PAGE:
Alesia is an archaeological site on Mount Auxois in the Côte-d’Or and the place where Julius Caesar won his decisive victory over the Gauls in 52 BC.
By this time, much of southern France was already within the Roman Empire, having been annexed in around the 2nd Century BC, but other regions were still holding out.
At Alesia, Caesar met and defeated one of his most formidable adversaries, the Gaulish Chieftain, Vercingetorix, leader of the Gauls’ uprising against the Romans. Yet, whilst Caesar was successful, he only won after a long siege, known as the Siege of Alesia.
The enormous measures taken during the battle were impressive. In only six weeks, Caesar’s troops built a ring of fortifications 15 kilometre long (circumvallation) around Alesia and an additional ring 21 kilometre long around that to stop reinforcements (around 250,000 men according to Caesar) from reaching the Gauls.
The remains which have been uncovered in Alesia show that it became a prosperous Gallo-Roman city by the first century AD. Visitors to the Alesia archaeological site can see the ruins of several houses as well as public buildings and areas such as a theatre, a Roman administrative centre (basilica) and shops, all centred on a forum. It is worth noting that there have been debates as to whether Alesia is the true site of this battle, with some historians claiming it occurred elsewhere.
Also part of the Alesia site is the statue of Vercingetorix erected under the orders of Napoleon III in 1865, showing how this leader perceived this historic figure.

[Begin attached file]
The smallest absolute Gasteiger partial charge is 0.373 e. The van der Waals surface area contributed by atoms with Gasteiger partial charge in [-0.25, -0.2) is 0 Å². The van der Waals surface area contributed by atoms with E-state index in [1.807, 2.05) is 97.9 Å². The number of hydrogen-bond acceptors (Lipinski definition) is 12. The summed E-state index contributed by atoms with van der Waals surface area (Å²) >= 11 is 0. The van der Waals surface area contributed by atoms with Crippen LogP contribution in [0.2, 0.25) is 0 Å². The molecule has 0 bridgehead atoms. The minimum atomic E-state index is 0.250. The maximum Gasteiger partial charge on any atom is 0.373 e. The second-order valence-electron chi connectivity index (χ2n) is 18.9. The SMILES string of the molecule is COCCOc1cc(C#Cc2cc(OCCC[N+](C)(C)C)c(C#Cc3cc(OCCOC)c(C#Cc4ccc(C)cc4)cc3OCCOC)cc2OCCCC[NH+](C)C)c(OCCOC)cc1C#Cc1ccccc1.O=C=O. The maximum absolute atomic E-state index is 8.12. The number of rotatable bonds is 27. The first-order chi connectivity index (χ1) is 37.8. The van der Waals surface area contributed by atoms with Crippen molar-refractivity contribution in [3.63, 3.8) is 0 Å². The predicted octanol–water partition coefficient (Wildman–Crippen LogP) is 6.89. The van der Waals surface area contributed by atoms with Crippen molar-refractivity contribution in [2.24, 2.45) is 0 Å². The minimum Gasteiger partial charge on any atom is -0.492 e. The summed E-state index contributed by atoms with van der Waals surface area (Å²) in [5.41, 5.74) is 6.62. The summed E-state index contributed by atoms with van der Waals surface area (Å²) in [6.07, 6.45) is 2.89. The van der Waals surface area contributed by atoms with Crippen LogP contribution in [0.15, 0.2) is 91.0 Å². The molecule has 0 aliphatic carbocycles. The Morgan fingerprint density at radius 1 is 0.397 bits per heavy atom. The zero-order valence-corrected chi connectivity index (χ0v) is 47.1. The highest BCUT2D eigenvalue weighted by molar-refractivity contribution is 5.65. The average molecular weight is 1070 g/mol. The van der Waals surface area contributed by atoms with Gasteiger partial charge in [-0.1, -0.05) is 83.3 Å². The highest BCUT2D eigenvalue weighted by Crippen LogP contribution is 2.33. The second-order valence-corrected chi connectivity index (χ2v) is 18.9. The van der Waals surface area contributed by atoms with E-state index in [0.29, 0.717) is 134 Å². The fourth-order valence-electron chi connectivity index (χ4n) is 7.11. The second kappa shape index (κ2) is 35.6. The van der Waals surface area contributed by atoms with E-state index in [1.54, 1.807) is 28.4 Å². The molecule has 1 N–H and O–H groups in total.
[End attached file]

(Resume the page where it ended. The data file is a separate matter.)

Today, an impressive interpretative centre and archaeological museum has recently opened on the site of the siege in antiquity. The museum is built of stones, similar in look to the town buildings, but with contemporary technology, and is buried partially into the hill so that from above it appears as an extension of the landscape. Visitors may go to the roof to view the surrounding landscape from the position that the Gauls did two thousand years ago.
Two kilometres from the interpretation centre, not far from the remains of the Gallo-Roman town, a gigantic statue of Vercingetorix by the sculptor Aimé Millet stands at the top of Mount Auxois. From up there, you can see stunning views of the surrounding landscape!
Getting to Alesia
Alesia is located in Burgundy, France. The address of the site is 1 Route des trois Ormeaux, 21150 Alise-Sainte-Reine, France. The closest town to Alesia is Dijon (roughly 55 kilometres away). If travelling from here, take the D971 northbound and exit onto the D104 just before Darois. Continue on this route (merges into D10) until you reach Alise-Sainte-Reine.
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